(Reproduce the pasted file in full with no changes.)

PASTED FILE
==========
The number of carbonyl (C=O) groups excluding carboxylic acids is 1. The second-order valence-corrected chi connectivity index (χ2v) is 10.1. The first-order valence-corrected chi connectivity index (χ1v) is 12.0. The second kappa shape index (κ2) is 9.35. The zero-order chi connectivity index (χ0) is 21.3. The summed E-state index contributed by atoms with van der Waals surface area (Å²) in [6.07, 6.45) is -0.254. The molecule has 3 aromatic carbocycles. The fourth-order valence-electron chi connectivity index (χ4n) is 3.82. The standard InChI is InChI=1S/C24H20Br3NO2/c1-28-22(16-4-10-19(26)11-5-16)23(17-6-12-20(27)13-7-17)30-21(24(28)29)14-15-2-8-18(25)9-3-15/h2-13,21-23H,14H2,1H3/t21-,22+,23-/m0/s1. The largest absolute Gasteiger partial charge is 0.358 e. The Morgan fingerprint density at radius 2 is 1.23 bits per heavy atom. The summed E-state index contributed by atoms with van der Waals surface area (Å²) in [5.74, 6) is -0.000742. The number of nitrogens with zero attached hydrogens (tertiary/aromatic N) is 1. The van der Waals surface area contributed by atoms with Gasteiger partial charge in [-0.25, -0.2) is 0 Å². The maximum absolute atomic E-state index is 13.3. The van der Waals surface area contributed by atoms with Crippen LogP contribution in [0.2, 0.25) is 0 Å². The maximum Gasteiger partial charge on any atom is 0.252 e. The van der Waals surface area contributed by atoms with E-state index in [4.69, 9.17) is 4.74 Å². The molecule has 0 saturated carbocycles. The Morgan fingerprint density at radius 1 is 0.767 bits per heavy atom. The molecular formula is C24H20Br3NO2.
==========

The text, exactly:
The number of carbonyl (C=O) groups excluding carboxylic acids is 1. The second-order valence-corrected chi connectivity index (χ2v) is 10.1. The first-order valence-corrected chi connectivity index (χ1v) is 12.0. The second kappa shape index (κ2) is 9.35. The zero-order chi connectivity index (χ0) is 21.3. The summed E-state index contributed by atoms with van der Waals surface area (Å²) in [6.07, 6.45) is -0.254. The molecule has 3 aromatic carbocycles. The fourth-order valence-electron chi connectivity index (χ4n) is 3.82. The standard InChI is InChI=1S/C24H20Br3NO2/c1-28-22(16-4-10-19(26)11-5-16)23(17-6-12-20(27)13-7-17)30-21(24(28)29)14-15-2-8-18(25)9-3-15/h2-13,21-23H,14H2,1H3/t21-,22+,23-/m0/s1. The largest absolute Gasteiger partial charge is 0.358 e. The Morgan fingerprint density at radius 2 is 1.23 bits per heavy atom. The summed E-state index contributed by atoms with van der Waals surface area (Å²) in [5.74, 6) is -0.000742. The number of nitrogens with zero attached hydrogens (tertiary/aromatic N) is 1. The van der Waals surface area contributed by atoms with Gasteiger partial charge in [-0.25, -0.2) is 0 Å². The maximum absolute atomic E-state index is 13.3. The van der Waals surface area contributed by atoms with Crippen LogP contribution in [0.2, 0.25) is 0 Å². The maximum Gasteiger partial charge on any atom is 0.252 e. The van der Waals surface area contributed by atoms with E-state index in [4.69, 9.17) is 4.74 Å². The molecule has 0 saturated carbocycles. The Morgan fingerprint density at radius 1 is 0.767 bits per heavy atom. The molecular formula is C24H20Br3NO2.